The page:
feature image via YouTube.
On June 5th and 6th, DARPA (Defense Advanced Research Projects Agency) Robotics Challenge is underway. And it is live on the internet. And it is pretty awesome to watch.
The idea for this particular DARPA competition began the day after the Fukushima disaster in March of 2011 — having a robot that could have turned a valve would have made that day go much differently. Disaster response workers wouldn’t have had to put themselves in danger. The situation would have been better contained. The tasks that these robots have to complete are based on both natural and man-made disasters, but it’s safe to say that they take direct inspiration from Fukushima. The course is as follows:
According to Start Your Humanoids on Popular Science, the human-centric nature of the tasks at hand have lent itself to an interesting design unity: almost all the entrants are humanoid (though not all — some are based on animals, like NASA’s RoboSimian). Y’all, it is eerie and remarkable to watch the humanoids.
As I’m typing this, I’m watching the Running Man robot get out of a Polaris vehicle. It is uncanny — the tiny muscle movements we take for granted as humans are so complicated when they’re automated. They look both awkward and fluid, and seeing myself reflected in robot is weird, frightening and hopeful all at once. The robot opened a door, crossed a threshold and autonomously turned a valve (the competition involves degrading communications from the robotics team to the robot to mimic real disasters). When the robot fell on the debris, it fell like a person and ignited a crazy empathy in me, disproportionate to the non-pain a robot would feel in such a fall. What an amazing new world we live in, where people build such things. My grandfather was a milkman who delivered dairy with a horse and buggy. Humans are spectacular, sometimes.
It’s still early and it’s anyone’s game to win the $3 million, especially since Google pulled one of the teams they acquired out of the competition, As stated in the same Popular Science article:
According to a current DRC team member, who did not want to be identified, this decision was good news for the remaining teams, joking that SCHAFT’s bot would have completed the DRC finals tasks “while holding a cigarette in one hand.”
What’s truly amazing and hope-giving is that some of these teams include high school students. HIGH SCHOOL STUDENTS, PEOPLE. We so often hear adults whining about the inabilities and inefficiencies of younger generations, but our children are building robots. Our children are scientists. This bodes well, I think.
There are definitely downsides to such a competition — DARPA is a military organization, and while the robots are focused on disaster relief and rescue, winning technology funded by DARPA Robotics Competition prize money is always technology funded by the U.S. military. That means, like anything, it could be used to save human life or end it. When the military is involved, we all know which is at the very least a consideration.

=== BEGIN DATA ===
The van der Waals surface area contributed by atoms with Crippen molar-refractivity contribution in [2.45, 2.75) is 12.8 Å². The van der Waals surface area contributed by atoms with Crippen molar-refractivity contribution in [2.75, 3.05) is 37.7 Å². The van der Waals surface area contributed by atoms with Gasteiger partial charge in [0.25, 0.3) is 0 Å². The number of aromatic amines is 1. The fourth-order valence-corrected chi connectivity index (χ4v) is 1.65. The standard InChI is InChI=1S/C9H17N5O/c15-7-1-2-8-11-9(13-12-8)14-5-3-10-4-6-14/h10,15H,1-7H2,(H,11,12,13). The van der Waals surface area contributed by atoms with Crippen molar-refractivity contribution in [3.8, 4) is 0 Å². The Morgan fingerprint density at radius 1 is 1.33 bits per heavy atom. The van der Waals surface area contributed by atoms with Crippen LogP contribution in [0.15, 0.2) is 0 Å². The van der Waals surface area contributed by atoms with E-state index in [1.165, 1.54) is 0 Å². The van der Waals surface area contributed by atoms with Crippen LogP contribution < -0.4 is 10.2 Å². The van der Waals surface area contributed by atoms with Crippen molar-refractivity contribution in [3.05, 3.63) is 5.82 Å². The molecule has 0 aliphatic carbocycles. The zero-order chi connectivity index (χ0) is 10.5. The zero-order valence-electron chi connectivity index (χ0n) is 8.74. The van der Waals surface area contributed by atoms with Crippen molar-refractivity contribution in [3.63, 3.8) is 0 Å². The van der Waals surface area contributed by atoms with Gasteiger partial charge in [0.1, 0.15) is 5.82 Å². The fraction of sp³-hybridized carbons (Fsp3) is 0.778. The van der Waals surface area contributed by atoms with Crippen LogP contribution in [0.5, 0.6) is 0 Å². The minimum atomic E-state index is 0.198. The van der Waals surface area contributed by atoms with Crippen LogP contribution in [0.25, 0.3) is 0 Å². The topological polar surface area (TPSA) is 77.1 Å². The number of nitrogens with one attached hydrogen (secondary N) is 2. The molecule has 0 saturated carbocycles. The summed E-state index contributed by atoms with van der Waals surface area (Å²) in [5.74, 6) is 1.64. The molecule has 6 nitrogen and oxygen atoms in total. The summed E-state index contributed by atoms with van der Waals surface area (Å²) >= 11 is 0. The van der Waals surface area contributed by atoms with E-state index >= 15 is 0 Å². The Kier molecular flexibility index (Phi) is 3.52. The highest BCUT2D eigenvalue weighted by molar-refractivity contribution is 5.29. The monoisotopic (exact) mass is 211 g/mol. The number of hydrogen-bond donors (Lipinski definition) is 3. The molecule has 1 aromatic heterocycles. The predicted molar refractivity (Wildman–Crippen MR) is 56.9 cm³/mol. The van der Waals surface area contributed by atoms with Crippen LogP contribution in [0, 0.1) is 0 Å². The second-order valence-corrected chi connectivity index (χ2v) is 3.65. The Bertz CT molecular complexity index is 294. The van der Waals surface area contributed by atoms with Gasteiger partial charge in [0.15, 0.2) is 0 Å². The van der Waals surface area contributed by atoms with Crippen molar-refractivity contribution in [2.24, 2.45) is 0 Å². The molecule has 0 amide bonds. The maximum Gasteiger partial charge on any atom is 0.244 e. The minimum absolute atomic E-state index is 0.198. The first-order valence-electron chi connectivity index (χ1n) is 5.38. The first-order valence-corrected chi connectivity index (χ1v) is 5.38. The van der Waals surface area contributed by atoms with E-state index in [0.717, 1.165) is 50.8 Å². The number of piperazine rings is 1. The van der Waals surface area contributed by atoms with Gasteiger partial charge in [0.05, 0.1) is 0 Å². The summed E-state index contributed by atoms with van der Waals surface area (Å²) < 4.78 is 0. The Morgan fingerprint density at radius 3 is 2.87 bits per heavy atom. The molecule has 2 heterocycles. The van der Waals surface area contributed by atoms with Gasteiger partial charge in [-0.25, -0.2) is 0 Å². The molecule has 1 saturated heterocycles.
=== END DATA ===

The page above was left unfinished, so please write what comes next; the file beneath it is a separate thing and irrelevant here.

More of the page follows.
Just as terrifying for me is the logo positioned strategically on Running Man’s leg — the camera zooms in on the legs when the robot traverses difficult terrain, like getting out of the car. Sponsorships make me wonder how we can possibly expand the robotics field to include teams that don’t have support from massive corporations. Could such technology be developed without DARPA, even? There’s no denying that large amounts of money are required to cut the edge in science and tech — is there any restructuring possible to democratize such a field as robotics?
Frustratingly, DARPAs live streams are prone to cutting out and sometimes they go long stretches of time with visual only, no sound. This is both hilarious and a little worrisome—this organization is capable of finding robotics teams that make humanoids climb stairs by themselves, but they are incapable of live streaming their event.
And then of course there is the fear that this is where Cybermen begin, but I digress.
I strongly encourage you to watch the last day of finals online — finals that were years the making. You can see the live stream at CuriosityStream (likely you won’t hear large portions of it, though) between 11 am and 9:30 pm EST. You can also download the DRC app, available on iOS and Android. The app doesn’t have live stream video, but it does have an updating scoreboard and information.
If you can’t get enough of robots this June, NASA will also be holding a sample retrieval robots competition from June 8th-13th, also available to watch online.
So what did I miss? What are your feelings about robots? Are you watching the DRC right now? Do we have any queer roboticists in the house?
This has been the one-hundred-thirty-first installment of Queer Your Tech with Fun, Autostraddle’s nerdy tech column. Not everything we cover is queer per se, but we talk about customizing this awesome technology you’ve got. Having it our way, expressing our appy selves just like we do with our identities. Here we can talk about anything from app recommendations to choosing a wireless printer to websites you have to bookmark to any other fun shit we can do with technology. Header by Rory Midhani.